Germany 1 – 0 Argentina

Mario Goetze scores the winning goal, 111th minute, 2nd of double overtime

I’m exhausted. The end of one of the best World Cups I’ve watched since [I’d say] 1982. Plenty of real sports columnists, proper football fans will write pages of stuff I’ll appreciate as much as you may.

Let me congratulate the German team, their coach, the national coaching scheme that brought them to this victory.

Political animal I am, let me note in passing a completely unremarkable moment in the stands photographed at the beginning of the match. Vladimir Putin sits next to Sep Blatter, Dilma Rousseff next to Angela Merkel. With the exception of Blatter all leaders in their own nations, all preparing for the BRICS Summit which starts tomorrow morning in Brazil.

The agenda ranges from trade to the establishment of a $100 billion commercial bank for the BRICS nations. Xi Jinping will probably kick in the lion’s share from China.

The folks in the photo below realize they all have something to gain in sorting economic and political futures together. Most educated adults in the world outside the United States are aware of the same. Our government, our nation continues down the primrose path of a dying imperial nation, a standard we took up from the Brits after World War 2. Our nation, our people, the TweedleDee and TweedleDumb parties that represent our wishes, our “style”, haven’t any more clue about what’s going on in this crowd than Fox & Friends or some Tea Party candidate in Texas. Football, economics or foreign policy.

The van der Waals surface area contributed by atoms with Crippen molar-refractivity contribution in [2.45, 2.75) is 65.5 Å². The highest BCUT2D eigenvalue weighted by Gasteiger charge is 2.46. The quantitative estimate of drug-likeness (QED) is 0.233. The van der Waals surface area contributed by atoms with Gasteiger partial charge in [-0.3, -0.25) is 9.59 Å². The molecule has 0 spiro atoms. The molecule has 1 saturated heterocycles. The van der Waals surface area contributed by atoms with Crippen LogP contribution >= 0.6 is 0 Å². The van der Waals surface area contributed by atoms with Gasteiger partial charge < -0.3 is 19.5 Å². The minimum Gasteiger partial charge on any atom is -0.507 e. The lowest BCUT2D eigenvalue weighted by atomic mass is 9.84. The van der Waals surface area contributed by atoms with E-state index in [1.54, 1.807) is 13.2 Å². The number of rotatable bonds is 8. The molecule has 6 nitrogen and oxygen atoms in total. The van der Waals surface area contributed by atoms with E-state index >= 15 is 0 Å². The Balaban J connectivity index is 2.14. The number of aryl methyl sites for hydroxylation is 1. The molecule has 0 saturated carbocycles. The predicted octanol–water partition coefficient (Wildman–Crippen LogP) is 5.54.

The folks in the photo – know that.

2 thoughts on “Germany 1 – 0 Argentina

  1. Blind Aye says:

    “European governments, operating in physical proximity to rival powers of comparable strength, had long since determined that resultant pressures placed a premium on negotiation and give-and-take. Only too familiar with imperfect outcomes, with solutions that were neither black or white but various shades of gray, most European statesman in the post-World War II era presumed national interests were destined to conflict and saw diplomacy as a means of reconciling them. They were prepared to make the best of a bad bargain, to accept the inevitability of failures as well as successes in international affairs.
    Americans on the other hand, shielded from predatory powers for much of their history by two vast oceans, and possessing a very different historical tradition, tended to see things in much less equivocal terms.” Fredrik Logeval, “Embers of War : The Fall of an Empire and the Making of America’s Vietnam” (2013), Chapter 13 “The Turning Point That Didn’t Turn” (1949-1953)

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